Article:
This guide explains the 4-20 mA Current Loop Sensor Board features and functions. This product was designed for Waspmote v12 and continues with no changes for Waspmote v15. There are no great variations in this library for our new product line Waspmote v15, released on October 2016.
Anyway, if you are using previous versions of our products, please use the corresponding guides, available on our LINK PENDIENTE
You can get more information about the generation change on the document LINK PENDIENTE "
New generation of Libelium product lines".
The 4-20 mA current loop is one of the most robust sensor signaling standard. Current loops are ideal for data transmission because of their inherent insensitivity to electrical noise. In a 4-20 mA current loop, all the signaling current flows through all components; the same current flows even if the wire terminations are less than perfect. All the components in the loop drop voltage due to the signaling current flowing through them. The signaling current is not affected by these voltage drops as long as the power supply voltage is greater than the sum of the voltage drops around the loop at the maximum signaling current of 20 mA.
Transmitting sensor information via a current loop is particularly useful when the information has to be sent to a remote location over long distances (500 meters, or more). The loop's operation is straightforward: a sensor's output voltage is first converted to a proportional current, with 4 mA normally representing the sensor's zero-level output, and 20 mA representing the sensor's full scale output. Then, a receiver at the remote end converts the 4-20 mA current back into a voltage which in turn can be further processed by a computer or display module.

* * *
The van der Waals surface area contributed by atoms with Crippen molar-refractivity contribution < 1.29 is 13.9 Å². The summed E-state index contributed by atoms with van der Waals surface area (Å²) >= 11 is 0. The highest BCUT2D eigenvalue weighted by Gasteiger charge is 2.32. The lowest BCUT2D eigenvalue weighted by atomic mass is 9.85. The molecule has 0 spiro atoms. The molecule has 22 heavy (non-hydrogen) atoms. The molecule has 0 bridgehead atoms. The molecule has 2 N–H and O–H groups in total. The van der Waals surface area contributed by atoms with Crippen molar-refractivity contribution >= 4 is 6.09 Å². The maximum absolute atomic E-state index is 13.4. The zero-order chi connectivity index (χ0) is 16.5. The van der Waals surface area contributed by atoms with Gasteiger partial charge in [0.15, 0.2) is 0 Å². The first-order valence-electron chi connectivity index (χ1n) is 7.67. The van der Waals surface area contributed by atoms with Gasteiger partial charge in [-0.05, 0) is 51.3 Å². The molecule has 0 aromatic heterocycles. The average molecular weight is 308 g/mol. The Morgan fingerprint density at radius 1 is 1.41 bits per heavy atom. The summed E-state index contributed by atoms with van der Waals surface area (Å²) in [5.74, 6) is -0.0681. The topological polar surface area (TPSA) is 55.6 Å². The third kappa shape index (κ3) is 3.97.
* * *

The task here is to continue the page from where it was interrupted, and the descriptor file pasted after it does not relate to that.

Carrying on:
This list includes some of the most common uses of the standard:
Sensors and instruments
Data transmission in industrial ambients
The loop power-supply generally provides all operating power to the transmitter and receiver, and any other loop components that require a well-regulated DC voltage. In loop-powered applications, the power supply's internal elements also furnish a path for closing the series loop. +24 V is still the most widely used power supply voltage in 4-20 mA process monitoring applications. This is due to the fact that +24 V is also used to power many other instruments and electromechanical components commonly found in industrial environments. Lower supply voltages, such as +12 V, are also popular since they are used in computer based systems.
Depending on the source of current for the loop, devices may be classified as active (supplying power) or passive (relying on loop power).
Type 2 transmitters are energized by the current loop, where the supply voltage is included in the receptor. The transmitter is floating and the ground is in the receptor.
Type 3 transmitters have 3 wires powered by the source voltage in them. In this case the transmitter is the power source for the current loop. The transmitter common is connected to the common of the receptor.
Type 4 transmitters have 4 wires powered by the source voltage in them. The transmitter powers the current loop and the receptor acts a floating load.